acquisition, use, misuse or deletion of personal identifying data of another. There is no
fundamental right to acquire anothers personal data.
e. Section 4(c)(1) that penalizes cybersex or the lascivious exhibition of sexual organs or
sexual activity for favor or consideration;
The Court will not declare Section 4(c)(1) unconstitutional where it stands a
construction that makes it apply only to persons engaged in the business of
maintaining, controlling, or operating, directly or indirectly, the lascivious exhibition of
sexual organs or sexual activity with the aid of a computer system as Congress has
intended.
f. Section 4(c)(2) that penalizes the production of child pornography;
The law makes the penalty higher by one degree when the crime is committed in
cyberspace. But no one can complain since the intensity or duration of penalty is a
legislative prerogative and there is rational basis for such higher penalty.32 The
potential for uncontrolled proliferation of a particular piece of child pornography when
uploaded in the cyberspace is incalculable.
g. Section 6 that imposes penalties one degree higher when crimes defined under the
Revised Penal Code are committed with the use of information and communications
technologies;
It merely makes commission of existing crimes through the internet a qualifying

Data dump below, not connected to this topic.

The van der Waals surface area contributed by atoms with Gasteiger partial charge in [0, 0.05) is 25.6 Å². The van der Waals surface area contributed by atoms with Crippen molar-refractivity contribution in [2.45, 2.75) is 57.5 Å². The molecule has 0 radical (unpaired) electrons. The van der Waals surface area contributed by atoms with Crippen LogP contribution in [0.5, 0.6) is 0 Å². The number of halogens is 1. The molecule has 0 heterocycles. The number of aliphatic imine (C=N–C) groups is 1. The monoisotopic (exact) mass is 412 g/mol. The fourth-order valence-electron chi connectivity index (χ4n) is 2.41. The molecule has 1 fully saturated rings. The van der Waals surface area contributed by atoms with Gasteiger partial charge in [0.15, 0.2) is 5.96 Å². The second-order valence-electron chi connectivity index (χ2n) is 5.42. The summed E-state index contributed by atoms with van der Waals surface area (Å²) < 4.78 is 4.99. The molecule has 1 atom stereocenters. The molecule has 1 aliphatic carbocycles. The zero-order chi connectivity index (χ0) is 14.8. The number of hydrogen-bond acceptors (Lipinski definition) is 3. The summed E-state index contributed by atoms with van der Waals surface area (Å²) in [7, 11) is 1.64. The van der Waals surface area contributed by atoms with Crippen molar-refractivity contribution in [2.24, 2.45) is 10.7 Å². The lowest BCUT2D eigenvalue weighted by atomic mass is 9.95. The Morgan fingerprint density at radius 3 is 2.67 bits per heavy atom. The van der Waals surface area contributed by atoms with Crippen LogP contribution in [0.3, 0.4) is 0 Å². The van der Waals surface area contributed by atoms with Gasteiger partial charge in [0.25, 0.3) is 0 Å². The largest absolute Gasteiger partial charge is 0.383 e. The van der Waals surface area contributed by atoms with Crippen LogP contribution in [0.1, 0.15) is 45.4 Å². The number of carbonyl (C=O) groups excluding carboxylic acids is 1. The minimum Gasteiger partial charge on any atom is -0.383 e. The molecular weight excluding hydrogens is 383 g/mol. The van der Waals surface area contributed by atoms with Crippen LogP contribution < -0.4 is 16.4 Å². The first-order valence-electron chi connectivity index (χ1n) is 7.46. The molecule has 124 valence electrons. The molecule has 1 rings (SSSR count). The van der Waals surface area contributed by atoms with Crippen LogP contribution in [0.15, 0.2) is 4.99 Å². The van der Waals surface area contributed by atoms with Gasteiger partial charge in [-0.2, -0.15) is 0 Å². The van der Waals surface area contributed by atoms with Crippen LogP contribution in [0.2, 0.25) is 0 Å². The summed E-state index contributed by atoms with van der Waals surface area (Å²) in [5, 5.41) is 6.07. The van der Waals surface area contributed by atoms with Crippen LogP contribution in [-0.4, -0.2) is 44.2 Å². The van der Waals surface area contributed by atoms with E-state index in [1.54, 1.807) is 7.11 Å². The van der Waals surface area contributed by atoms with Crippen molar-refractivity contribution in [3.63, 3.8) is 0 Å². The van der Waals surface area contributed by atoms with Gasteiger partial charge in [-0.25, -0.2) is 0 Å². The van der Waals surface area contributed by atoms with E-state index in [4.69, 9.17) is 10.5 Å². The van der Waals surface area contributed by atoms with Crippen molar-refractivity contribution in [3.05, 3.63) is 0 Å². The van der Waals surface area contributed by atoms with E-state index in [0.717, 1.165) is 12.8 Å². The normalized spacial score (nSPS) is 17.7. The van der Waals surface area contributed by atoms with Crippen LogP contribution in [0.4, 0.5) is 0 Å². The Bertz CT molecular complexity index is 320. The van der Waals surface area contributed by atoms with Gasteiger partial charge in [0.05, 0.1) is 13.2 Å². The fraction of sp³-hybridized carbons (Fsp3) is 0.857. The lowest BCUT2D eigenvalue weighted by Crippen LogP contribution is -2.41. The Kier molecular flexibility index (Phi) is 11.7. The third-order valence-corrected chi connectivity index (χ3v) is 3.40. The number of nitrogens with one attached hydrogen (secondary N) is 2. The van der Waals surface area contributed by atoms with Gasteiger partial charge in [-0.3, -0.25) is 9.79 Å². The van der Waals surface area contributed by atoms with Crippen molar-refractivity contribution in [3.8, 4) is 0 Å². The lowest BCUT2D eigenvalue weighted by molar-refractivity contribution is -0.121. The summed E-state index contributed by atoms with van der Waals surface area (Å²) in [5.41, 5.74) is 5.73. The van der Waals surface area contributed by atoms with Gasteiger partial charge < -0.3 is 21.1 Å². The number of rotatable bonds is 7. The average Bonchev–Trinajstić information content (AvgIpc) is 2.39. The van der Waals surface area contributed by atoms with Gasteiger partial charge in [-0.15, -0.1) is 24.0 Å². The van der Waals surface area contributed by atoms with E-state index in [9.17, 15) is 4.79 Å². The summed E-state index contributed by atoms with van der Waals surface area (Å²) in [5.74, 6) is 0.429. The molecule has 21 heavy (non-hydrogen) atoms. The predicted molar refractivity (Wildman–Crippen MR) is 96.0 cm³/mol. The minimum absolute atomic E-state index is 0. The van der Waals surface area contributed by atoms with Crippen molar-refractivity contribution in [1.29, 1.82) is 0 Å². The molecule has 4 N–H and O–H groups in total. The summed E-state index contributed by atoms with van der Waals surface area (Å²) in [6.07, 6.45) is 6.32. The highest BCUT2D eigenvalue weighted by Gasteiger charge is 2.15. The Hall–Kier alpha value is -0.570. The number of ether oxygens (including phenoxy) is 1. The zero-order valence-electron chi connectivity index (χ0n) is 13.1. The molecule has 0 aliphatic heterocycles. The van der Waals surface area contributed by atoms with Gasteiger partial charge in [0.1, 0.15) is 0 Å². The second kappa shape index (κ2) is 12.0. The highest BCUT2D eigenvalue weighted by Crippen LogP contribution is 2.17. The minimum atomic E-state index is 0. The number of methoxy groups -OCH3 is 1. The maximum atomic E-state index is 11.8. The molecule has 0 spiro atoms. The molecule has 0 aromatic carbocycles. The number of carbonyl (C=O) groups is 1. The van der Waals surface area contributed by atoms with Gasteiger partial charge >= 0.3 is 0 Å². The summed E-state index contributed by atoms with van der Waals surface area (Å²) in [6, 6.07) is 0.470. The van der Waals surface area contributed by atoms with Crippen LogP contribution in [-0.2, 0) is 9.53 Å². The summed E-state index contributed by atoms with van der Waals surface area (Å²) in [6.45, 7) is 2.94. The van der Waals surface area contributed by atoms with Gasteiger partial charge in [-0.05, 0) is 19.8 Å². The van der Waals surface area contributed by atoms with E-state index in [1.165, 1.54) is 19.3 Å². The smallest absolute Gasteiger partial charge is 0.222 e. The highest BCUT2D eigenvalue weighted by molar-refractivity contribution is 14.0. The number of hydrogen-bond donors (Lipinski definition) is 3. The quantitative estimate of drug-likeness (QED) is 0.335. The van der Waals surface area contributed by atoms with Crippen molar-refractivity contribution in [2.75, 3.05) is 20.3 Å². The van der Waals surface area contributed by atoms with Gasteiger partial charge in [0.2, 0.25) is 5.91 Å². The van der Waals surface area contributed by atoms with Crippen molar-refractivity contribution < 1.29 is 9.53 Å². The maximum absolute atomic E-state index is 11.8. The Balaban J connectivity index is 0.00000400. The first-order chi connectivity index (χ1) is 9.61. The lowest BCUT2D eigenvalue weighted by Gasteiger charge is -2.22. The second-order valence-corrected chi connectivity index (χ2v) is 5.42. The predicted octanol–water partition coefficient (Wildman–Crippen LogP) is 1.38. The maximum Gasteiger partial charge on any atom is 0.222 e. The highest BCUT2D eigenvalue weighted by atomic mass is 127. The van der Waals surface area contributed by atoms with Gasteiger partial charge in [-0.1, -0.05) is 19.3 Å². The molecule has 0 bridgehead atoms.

circumstance. The distinction of between crimes committed through the use of
information and communications technology and similar crimes committed using other
means creates a basis for higher penalties for cybercrimes.
h. Section 8 that prescribes the penalties for cybercrimes;
The matter of fixing penalties for the commission of crimes is as a rule a legislative
prerogative. Here the legislature prescribed a measure of severe penalties for what it
regards as deleterious cybercrimes. They appear proportionate to the evil sought to be
punished.
i. Section 13 that permits law enforcement authorities to require service providers to
preserve traffic data and subscriber information as well as specified content data for six
months;

At any rate, the data that service providers preserve on orders of law enforcement
authorities are not made inaccessible to users by reason of the issuance of such orders.
The process of preserving data will not unduly hamper the normal transmission or use of
the same.
j. Section 14 that authorizes the disclosure of computer data under a court-issued
warrant;
The prescribed procedure for disclosure would not constitute an unlawful search or
seizure nor would it violate the privacy of communications and correspondence.
Disclosure can be made only after judicial intervention.
k. Section 15 that authorizes the search, seizure, and examination of computer data
under a court-issued warrant;
On its face, Section 15 merely enumerates the duties of law enforcement authorities